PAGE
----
The below formula calculates the X/Y coordinates around an X/Y center point, based on angle and distance. Now I need to reverse this formula to do the opposite: Calculate the angle/distance based on its X/Y coordinates.

This was written in Delphi, but I think this code speaks for itself:

function AroundPoint(Center: TPoint; Distance: Single; Degrees: Single): TPoint;
  Radians: Real;
  Radians:= (Degrees - 135) * Pi / 180;
  Result.X:= (Distance*Cos(Radians)-Distance*Sin(Radians))+Center.X;
  Result.Y:= (Distance*Sin(Radians)+Distance*Cos(Radians))+Center.Y;
  • Center = X/Y coordinates of the center point.
  • Distance = Distance away from the center point.
  • Degrees = Angle around center point, upward being 0 degrees.
  • Result = X/Y coordinates of resulting point.

Basically, I need to calculate based on these parameters instead:

  • Center = X/Y coordinates of the center point.
  • Position = X/Y coordinates of the current point.
  • Result = Distance and Degrees of point, relative to Center.

How do I calculate the reverse of this formula? I'm not looking for Delphi code, but the formula itself.

Just some background on the reason: I'm creating a sample app in Delphi which simulates flying at warp speed through stars. The star positions are based on angle/distance from the center of the screen. Instead, I'd like to base positions on X/Y(/Z) coordinates initially, then move them relative to the center point.

The problem with creating the stars from center/angle/distance is that it becomes obvious from a visual standpoint, and most of them are focused towards the center. So rather than randomizing from the center point, I will randomize new stars in X/Y coordinates, then still move them from the center point.

  • $\begingroup$ Just for your benefit, you'll get far more feedback if you use mathjax. $\endgroup$ – user335907 Jul 7 '17 at 0:57
  • $\begingroup$ @james.nixon Math is my weakest subject, and I only go on this level about once every 3 or so years :-) $\endgroup$ – Jerry Dodge Jul 7 '17 at 0:58
  1. You can easily compute distance $r$ using the euclidean distance: $$r=\sqrt{(x-x_0)^2+(y-y_0)^2}$$
  2. To compute an angle $\varphi$:

    • Notice, that for $\cos \varphi = \frac{x-x_0}{r}$.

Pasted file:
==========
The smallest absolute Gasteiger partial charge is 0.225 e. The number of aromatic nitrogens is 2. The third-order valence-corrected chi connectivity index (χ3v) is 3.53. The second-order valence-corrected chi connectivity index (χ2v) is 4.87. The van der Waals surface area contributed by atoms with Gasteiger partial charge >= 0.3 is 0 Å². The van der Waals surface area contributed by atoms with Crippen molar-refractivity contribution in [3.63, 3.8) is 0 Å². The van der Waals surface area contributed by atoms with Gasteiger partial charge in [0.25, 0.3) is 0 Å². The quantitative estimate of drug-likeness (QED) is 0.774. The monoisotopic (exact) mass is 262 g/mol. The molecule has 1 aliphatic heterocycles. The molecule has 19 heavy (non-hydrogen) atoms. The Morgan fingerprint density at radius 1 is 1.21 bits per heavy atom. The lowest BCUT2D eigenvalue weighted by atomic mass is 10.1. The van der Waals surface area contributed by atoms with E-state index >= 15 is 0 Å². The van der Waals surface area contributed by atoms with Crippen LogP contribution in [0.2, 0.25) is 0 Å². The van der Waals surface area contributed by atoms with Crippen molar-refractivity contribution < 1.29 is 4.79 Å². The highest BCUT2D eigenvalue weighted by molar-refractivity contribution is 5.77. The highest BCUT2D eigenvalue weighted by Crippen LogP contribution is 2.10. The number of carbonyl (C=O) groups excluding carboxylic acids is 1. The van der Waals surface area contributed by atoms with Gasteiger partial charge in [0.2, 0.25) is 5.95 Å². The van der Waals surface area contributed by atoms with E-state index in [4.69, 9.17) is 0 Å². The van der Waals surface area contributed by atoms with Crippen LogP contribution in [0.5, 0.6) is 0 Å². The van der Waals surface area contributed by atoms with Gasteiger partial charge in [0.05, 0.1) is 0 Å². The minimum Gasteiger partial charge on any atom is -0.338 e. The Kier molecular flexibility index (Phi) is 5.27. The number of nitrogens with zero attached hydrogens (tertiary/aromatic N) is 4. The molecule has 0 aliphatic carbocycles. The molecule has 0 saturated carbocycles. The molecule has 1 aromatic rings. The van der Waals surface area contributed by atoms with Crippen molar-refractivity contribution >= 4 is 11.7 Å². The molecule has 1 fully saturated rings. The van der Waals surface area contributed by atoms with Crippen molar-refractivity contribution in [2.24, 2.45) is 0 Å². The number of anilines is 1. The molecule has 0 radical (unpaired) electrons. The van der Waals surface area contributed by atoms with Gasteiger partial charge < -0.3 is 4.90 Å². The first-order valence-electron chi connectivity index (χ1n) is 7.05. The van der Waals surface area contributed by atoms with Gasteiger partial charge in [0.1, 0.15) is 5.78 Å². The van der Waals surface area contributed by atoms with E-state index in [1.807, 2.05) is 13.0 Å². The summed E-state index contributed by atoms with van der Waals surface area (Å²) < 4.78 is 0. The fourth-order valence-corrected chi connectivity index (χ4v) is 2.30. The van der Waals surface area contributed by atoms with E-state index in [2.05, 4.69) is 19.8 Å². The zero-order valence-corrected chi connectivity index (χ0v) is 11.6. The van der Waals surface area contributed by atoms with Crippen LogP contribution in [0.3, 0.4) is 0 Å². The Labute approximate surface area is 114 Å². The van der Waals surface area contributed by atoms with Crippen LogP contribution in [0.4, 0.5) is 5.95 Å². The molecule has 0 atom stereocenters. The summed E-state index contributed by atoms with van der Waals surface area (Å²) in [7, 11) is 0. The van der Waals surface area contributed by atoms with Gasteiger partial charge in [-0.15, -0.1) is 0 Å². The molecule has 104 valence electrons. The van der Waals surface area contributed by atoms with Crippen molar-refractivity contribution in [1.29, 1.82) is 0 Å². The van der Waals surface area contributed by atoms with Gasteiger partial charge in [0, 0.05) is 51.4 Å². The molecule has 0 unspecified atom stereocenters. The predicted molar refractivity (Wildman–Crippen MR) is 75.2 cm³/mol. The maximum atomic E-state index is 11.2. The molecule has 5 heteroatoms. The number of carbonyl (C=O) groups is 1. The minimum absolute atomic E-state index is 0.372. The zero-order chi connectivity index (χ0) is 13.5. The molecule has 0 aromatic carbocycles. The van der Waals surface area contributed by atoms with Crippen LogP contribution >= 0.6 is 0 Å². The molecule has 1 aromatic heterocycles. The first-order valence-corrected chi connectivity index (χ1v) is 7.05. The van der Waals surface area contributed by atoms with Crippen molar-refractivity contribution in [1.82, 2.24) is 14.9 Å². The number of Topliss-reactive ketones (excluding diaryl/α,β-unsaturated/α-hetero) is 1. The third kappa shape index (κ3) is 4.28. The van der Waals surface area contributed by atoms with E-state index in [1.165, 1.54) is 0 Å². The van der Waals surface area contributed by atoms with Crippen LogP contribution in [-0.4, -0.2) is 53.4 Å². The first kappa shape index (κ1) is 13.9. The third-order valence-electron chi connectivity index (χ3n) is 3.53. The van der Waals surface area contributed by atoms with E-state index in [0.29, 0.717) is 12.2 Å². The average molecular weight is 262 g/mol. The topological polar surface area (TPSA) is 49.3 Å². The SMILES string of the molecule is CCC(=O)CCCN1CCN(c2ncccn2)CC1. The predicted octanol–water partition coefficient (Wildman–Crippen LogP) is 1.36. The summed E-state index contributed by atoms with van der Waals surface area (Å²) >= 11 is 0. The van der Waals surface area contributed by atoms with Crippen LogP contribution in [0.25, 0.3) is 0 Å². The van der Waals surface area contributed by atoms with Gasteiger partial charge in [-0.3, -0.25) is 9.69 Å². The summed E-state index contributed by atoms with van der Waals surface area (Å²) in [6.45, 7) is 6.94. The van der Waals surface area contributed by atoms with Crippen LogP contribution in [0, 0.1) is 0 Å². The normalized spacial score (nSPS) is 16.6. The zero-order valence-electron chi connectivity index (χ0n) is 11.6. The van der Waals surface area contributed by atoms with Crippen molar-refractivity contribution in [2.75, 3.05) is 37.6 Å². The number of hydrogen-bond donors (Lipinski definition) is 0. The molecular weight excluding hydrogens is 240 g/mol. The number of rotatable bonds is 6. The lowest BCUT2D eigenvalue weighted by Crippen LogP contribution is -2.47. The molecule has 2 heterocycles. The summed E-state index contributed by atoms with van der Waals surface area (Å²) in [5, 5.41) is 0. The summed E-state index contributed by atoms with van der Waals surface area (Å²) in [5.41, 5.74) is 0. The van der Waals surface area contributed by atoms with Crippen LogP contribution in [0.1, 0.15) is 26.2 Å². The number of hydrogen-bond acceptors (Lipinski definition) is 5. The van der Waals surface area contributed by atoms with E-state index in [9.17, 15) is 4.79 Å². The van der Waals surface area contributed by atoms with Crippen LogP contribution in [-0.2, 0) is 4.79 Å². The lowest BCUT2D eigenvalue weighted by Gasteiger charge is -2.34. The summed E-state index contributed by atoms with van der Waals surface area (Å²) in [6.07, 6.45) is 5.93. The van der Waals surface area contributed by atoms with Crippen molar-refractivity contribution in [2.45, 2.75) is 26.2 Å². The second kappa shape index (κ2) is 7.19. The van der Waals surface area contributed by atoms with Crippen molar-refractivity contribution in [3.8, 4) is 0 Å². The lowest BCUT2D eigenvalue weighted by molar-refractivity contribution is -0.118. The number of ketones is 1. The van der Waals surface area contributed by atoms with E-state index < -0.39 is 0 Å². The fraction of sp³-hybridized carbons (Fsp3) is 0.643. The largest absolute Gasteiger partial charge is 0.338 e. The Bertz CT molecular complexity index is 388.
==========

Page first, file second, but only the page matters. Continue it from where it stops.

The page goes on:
• For $0\leq \varphi \leq \pi$ we have $\varphi = \arccos(\cos \varphi)$
    • For $\pi< \varphi < 2\pi$ we have $\varphi = 2\pi - \arccos(\cos \varphi)$
    • For $0\leq \varphi \leq \pi$ we have $y \geq y_0$
    • For $\pi< \varphi < 2\pi$ we have $y<y_0$

So: $$\varphi (x,y) = \begin{cases}\arccos \frac{x-x_0}{r} &, y\geq y_0\\2\pi-\arccos \frac{x-x_0}{r} &, y< y_0 \end{cases}$$

To compute your angle in degrees (and moved by $135^{\circ}$): $$\theta = 135^{\circ}+ 180^{\circ}\frac{\varphi}{\pi}$$


I just wish to point out how easy this problem is to solve in the complex plane. The equation for a circle about a center point, say $z_0=x_0+iy_0$, of radius $r$ is given by


So, if you know $x,y,z_0$ and want to find $r,\theta$ then it is simply

$$r=|z-z_0| \quad\& \quad\theta=\tan^{-1}\frac{\mathfrak{Im} (z-z_0)}{\mathfrak{Re} (z-z_0)}$$

I've written complex routines in Pascal (many years ago) and you can probably write your own in Delphi or find some through a user's group or some such. Notice that in this approach you do not have to worry about which quadrant you are in (although you must use an arctangent routine that takes that into account).

  • $\begingroup$ $\tan ^{-1}$ results only in $(\frac{-\pi}{2}, \frac{\pi}{2})$. For the numbers with nonpositive real part you will obtain fake result (or error, if . $\mathfrak{Re} (z-z_0) = 0$) $\endgroup$ – Jaroslaw Matlak Jul 10 '17 at 8:54
  • $\begingroup$ I have no idea what you are talking about. Any decent computer language has an arctangent routine that takes $x$ and $y$ into account separately rather than just $y/x$, and can thus give the correct angle in any quadrant. $\endgroup$ – Cye Waldman Jul 10 '17 at 15:06

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